Attendance at Major League Baseball games has increased this season, a rise solely attributable to the arrival of the Nationals in Washington.
Major League Baseball (MLB) drew a paid attendance of 42.34 million through Monday night's games, an increase of 805,301, or 1.9 percent, over the same point last season.
However, attendance for the Nationals franchise grew by an even greater amount: The team has drawn 1,059,174 more fans than it did at this point last season playing as the Montreal Expos.
In short, overall attendance at major league games would have declined this season if not for the strong performance of the Nationals -- a radical change of fortune for a team that was a notoriously poor draw in Montreal.
In fact, the Nationals' average attendance of 33,179 in 44 games at RFK Stadium is more than triple what the Expos achieved last season.
"We've been on the wrong side of this equation for a long time, dragging down the whole league average, so it's quite good to have that turned around," Nationals President Tony Tavares said yesterday.
To be certain, baseball is quite healthy in many key markets: Seventeen teams, including the Nationals, either have held steady or shown growth in attendance this season.
But attendance for seven teams -- the Arizona Diamondbacks, Cincinnati Reds, Colorado Rockies, Houston Astros, Philadelphia Phillies, Kansas City Royals and Tampa Bay Devil Rays -- has fallen by double-digit percentages, leaving the Nationals to make up the difference.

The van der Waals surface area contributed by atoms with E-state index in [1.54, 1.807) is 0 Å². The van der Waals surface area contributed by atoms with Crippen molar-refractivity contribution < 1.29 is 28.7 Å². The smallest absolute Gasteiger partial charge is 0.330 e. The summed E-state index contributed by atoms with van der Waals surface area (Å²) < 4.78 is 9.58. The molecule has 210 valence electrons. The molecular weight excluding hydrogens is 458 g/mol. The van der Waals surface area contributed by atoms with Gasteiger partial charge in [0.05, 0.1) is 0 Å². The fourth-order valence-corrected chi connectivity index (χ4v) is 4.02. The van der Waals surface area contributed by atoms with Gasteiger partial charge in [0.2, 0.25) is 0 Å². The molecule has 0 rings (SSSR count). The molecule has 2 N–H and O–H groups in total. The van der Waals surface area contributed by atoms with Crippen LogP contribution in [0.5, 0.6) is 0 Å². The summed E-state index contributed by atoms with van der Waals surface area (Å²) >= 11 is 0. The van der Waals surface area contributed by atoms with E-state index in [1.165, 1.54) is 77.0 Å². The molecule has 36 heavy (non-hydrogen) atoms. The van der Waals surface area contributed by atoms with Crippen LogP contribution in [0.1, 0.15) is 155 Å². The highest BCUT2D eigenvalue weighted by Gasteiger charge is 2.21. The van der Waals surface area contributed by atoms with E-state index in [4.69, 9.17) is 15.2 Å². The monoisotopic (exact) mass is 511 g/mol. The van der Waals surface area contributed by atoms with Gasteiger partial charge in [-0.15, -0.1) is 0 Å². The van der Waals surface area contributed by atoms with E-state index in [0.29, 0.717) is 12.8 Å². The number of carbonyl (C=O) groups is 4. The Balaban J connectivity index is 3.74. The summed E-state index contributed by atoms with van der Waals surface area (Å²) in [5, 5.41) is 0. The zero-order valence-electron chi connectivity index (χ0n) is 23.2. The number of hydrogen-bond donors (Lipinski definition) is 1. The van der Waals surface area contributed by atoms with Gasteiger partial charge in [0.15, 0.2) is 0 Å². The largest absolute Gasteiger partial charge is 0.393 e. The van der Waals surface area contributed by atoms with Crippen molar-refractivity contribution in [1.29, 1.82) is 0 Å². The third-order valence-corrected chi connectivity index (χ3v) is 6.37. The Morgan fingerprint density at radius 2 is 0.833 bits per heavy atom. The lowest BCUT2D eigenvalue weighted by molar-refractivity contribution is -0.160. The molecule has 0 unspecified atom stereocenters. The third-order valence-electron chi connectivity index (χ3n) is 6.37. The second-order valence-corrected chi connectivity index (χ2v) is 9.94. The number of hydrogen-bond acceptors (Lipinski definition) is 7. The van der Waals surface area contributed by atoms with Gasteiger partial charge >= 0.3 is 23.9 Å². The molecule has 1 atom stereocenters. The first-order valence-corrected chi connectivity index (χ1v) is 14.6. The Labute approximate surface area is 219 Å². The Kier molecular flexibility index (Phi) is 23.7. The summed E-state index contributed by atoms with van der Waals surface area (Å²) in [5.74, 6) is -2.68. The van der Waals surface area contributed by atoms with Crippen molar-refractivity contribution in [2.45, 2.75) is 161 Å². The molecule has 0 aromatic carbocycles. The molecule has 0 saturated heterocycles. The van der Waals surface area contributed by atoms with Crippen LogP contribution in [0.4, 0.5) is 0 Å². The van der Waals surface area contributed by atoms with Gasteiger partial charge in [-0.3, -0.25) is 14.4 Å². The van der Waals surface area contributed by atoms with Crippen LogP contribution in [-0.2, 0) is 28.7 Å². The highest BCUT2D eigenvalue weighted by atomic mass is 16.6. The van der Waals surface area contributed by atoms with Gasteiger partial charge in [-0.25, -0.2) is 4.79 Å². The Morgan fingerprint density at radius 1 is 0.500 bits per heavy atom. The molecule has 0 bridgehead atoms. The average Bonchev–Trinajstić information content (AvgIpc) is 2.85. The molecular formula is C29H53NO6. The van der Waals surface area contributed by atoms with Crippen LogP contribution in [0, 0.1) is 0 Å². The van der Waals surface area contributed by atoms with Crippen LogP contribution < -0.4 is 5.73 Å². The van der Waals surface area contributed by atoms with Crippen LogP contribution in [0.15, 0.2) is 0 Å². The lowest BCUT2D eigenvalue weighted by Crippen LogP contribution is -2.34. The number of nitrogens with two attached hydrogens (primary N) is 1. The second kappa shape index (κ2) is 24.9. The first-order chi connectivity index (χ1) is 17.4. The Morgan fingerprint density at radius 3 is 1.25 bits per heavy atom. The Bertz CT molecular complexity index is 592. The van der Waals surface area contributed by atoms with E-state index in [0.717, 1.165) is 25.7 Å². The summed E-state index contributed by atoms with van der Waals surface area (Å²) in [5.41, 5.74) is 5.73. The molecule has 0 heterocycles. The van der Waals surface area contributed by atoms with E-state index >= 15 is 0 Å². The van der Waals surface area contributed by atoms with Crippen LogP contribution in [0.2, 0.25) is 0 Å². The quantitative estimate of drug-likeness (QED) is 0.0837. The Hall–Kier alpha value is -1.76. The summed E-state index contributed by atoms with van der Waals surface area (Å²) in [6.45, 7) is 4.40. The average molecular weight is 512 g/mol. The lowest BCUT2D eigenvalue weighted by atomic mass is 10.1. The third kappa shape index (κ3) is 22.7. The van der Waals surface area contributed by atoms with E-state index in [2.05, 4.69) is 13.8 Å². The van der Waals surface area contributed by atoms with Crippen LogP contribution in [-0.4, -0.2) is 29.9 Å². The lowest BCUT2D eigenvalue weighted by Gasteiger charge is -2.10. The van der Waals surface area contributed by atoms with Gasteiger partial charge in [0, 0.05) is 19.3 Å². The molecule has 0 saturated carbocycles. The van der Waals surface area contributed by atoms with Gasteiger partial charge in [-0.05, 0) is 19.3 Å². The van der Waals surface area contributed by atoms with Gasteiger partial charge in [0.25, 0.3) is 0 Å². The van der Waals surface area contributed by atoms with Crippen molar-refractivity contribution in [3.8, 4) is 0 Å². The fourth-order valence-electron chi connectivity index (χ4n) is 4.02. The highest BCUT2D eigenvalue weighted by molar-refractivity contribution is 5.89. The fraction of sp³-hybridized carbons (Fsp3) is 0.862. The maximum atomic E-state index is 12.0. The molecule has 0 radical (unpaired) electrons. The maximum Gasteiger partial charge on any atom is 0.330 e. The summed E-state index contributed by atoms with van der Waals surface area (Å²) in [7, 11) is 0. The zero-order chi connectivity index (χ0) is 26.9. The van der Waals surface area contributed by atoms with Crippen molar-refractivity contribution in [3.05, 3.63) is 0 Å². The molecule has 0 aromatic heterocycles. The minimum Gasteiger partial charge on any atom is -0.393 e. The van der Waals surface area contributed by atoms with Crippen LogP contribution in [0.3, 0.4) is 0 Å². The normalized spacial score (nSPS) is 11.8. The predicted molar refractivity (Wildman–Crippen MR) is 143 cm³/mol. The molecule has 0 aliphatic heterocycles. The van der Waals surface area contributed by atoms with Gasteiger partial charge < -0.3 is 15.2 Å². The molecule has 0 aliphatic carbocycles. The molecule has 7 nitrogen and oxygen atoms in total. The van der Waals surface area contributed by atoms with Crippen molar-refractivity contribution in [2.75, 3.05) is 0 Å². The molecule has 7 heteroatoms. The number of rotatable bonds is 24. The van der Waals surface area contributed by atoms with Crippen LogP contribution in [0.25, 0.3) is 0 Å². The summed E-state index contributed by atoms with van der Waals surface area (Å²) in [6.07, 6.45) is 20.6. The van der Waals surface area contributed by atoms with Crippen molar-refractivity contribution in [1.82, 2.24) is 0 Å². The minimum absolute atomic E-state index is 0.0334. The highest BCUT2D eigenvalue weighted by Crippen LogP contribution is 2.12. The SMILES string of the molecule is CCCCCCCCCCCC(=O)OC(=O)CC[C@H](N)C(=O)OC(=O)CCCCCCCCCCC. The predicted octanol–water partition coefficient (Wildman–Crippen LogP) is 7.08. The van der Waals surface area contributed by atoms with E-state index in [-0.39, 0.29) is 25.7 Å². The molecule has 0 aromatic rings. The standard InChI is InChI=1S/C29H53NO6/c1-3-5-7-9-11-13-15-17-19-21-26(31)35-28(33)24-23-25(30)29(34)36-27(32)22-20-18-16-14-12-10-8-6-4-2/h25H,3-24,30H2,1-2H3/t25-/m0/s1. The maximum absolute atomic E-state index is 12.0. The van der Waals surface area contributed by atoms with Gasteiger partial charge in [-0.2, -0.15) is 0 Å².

The reasons for the decline vary. Devil Rays attendance, for example, is dampened by the team's woeful play and inept management. The Phillies have suffered the typical decline of a team playing in a second-year stadium that still is new but no longer novel to fans.
MLB is on pace to finish the season with a record paid attendance of more than 73 million. The projections are striking for the Nationals, as well: Team officials expect attendance at each remaining game at RFK Stadium to exceed 30,000.
The Nationals already have drawn more fans this season than any other Washington baseball team, as well as any Expos team from the past seven years. More than 2.6 million fans are expected to attend Nationals games at RFK Stadium by the end of the season, easily a franchise record.
The surge in attendance has occurred despite a series of operational and security problems at RFK Stadium and limited TV exposure for the team's games, which are produced and distributed by the Mid-Atlantic Sports Network (MASN). An ongoing legal dispute between Comcast Corp. and the Baltimore Orioles, controlling owner of the MASN, has kept a significant number of Nationals games off the air.
Still, the Nationals have not sought to make an issue of their attendance with MLB executives.
"This, quite frankly, is not something we've really talked about," Mr. Tavares said. "And to be honest, we can't worry about the rest of the league. We have our hands full here, and we're simply trying to keep our heads down and do our jobs as best we can."